Yangon: Myanmar`s democracy icon Aung San Suu
Kyi is likely to contest a by-election in the coming months, a
spokesman for her party said on Saturday, following a change to
party registration laws.
The National League for Democracy (NLD), delisted last
year for boycotting a rare election, will consider on Friday
whether to re-register as a political party, paving the way
for Suu Kyi to return to the official political arena.
"The NLD is likely to register and also Daw Suu is likely
to participate at the coming by-election," Nyan Win, a party
spokesman said. Daw is a term of respect in Myanmar.
It is not yet clear when a by-election will be held, but
there are more than 40 seats available in parliament`s two
The NLD won a 1990 election but was never allowed to take
office, and it shunned last year`s vote largely because of
rules that would have forced it to expel imprisoned members.
Suu Kyi was under house arrest at the time.
She was released a few days after last November`s poll,
which was widely condemned as a farce by the West and marred
by claims of cheating, but the new army-backed government has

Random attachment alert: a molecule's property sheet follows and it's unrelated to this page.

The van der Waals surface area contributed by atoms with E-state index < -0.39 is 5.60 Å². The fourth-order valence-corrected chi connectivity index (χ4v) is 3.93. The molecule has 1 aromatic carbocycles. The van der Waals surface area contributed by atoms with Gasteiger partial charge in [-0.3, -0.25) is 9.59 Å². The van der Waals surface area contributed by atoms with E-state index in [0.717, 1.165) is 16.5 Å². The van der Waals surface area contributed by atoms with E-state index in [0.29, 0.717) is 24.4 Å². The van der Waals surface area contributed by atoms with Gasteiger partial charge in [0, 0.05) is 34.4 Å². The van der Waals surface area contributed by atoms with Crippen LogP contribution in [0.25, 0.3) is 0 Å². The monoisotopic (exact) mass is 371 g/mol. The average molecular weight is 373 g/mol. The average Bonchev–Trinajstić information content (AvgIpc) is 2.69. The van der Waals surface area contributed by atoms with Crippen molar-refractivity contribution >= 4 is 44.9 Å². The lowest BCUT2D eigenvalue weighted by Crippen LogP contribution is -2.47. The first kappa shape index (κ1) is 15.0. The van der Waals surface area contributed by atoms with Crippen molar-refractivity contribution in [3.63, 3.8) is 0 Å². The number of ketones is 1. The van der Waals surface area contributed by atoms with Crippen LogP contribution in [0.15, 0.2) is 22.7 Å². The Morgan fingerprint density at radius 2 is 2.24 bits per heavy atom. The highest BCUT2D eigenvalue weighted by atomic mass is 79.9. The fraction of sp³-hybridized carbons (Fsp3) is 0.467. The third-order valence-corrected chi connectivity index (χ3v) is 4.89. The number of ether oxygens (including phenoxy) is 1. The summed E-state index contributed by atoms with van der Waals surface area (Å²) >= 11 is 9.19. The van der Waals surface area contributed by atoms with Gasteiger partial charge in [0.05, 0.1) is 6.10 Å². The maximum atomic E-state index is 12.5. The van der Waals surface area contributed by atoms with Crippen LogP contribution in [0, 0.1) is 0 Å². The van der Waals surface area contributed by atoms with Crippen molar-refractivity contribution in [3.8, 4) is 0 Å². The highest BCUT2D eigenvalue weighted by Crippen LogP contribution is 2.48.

surprised critics with a series of reformist moves.
These include a recent amendment to a law on political
parties, endorsed by President Thein Sein, which removed the
condition that all parties must agree to "preserve" the
country`s 2008 constitution, according to state media.
A decision to re-register the NLD is widely expected after
100 senior party members gather in Yangon on Friday to discuss
Nyan Win did not comment on which constituency Suu Kyi
would stand in, or what kind of position she expected, but
party sources said she would contest in a Yangon township.
While Myanmar is now ruled by a nominally civilian
government, its ranks are filled with former generals.
Suu Kyi -- who strongly criticised the constitution, part
of what the regime called its "road map to democracy" -- is
expected to hold a press conference on Monday to mark the
first anniversary of her release.